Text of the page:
Home Health Leaders Applaud Proposed Rule to Expand Veterans' Access to Home Health Care

February 26, 2013
Contact: Emily White

Home Health Leaders Applaud Proposed Rule to Expand Veterans' Access to Home Health Care

VA proposal strengthens continuing initiative to serve chronically-ill patients at home

WASHINGTON, DC — The Partnership for Quality Home Healthcare today commended a proposed rule by the U.S. Department of Veterans Affairs (VA) to ease regulations permitting Veterans to access skilled home healthcare services. The proposed rule would allow the VA to establish provider agreements with non-VA providers who are currently participating in their State Medicaid plan, eliminating barriers to entry that require non-VA providers to establish federal contract status before they can provide home healthcare services to Veterans. Further, the rule encourages providers to partner with the VA by reimbursing providers for services at Medicare and Medicaid rates.

"The VA has once again demonstrated their understanding of home healthcare's important role in providing clinically-advanced and cost effective care to chronically-ill Veterans," stated Eric Berger, CEO of the Partnership for Quality Home Healthcare. "By allowing more providers in more communities across the country to serve the Veteran community, the VA is enabling more Veterans to achieve optimal health and independence at home while reducing healthcare costs."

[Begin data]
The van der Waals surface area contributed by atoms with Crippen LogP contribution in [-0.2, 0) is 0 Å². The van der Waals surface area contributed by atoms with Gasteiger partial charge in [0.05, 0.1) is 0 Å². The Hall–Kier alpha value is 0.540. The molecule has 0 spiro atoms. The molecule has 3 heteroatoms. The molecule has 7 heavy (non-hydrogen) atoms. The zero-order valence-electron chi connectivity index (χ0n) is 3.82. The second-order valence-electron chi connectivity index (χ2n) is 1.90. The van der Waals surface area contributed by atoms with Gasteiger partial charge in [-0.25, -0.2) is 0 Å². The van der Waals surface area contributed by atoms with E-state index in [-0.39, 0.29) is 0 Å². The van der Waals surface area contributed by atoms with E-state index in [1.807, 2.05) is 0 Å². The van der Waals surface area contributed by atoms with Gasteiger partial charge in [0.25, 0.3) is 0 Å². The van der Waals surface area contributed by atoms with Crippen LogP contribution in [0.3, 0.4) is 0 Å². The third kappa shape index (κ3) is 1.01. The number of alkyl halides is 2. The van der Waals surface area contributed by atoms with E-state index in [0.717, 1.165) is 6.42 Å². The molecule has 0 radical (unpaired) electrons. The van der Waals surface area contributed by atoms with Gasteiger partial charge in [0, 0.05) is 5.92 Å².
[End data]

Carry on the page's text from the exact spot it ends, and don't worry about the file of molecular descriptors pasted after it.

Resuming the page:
The VA has long been a leader in promoting and utilizing the value of home health through their Home Based Primary Care (HBPC) program, which provides comprehensive disease management and patient care to Veterans with chronic conditions. By providing comprehensive in-home care delivered by skilled interdisciplinary teams, HBPC enables Veterans and their dependents to receive the care they need without having to leave their homes for more costly institutional care.

The HBPC program's focus on providing clinically advanced care in the home has enabled it to achieve unprecedented outcomes. VA data indicate the HBPC has reduced inpatient hospital days by 62 percent and long term care days by 88 percent, resulting in a 24 percent decrease in total healthcare costs for HBPC participants.

The VA HBPC has been characterized by leading researchers as "a model to emulate for the care of persons with complex, chronic disabling conditions, improving quality without added cost, and maximizing their independence through comprehensive longitudinal interdisciplinary care delivered in their homes."

"Since its inception, the Partnership has encouraged lawmakers to look at the VA's HBPC program as a model for Medicare reform," added Berger. "We commend the VA for its leadership in utilizing home healthcare services to reduce costs while improving patient outcomes."

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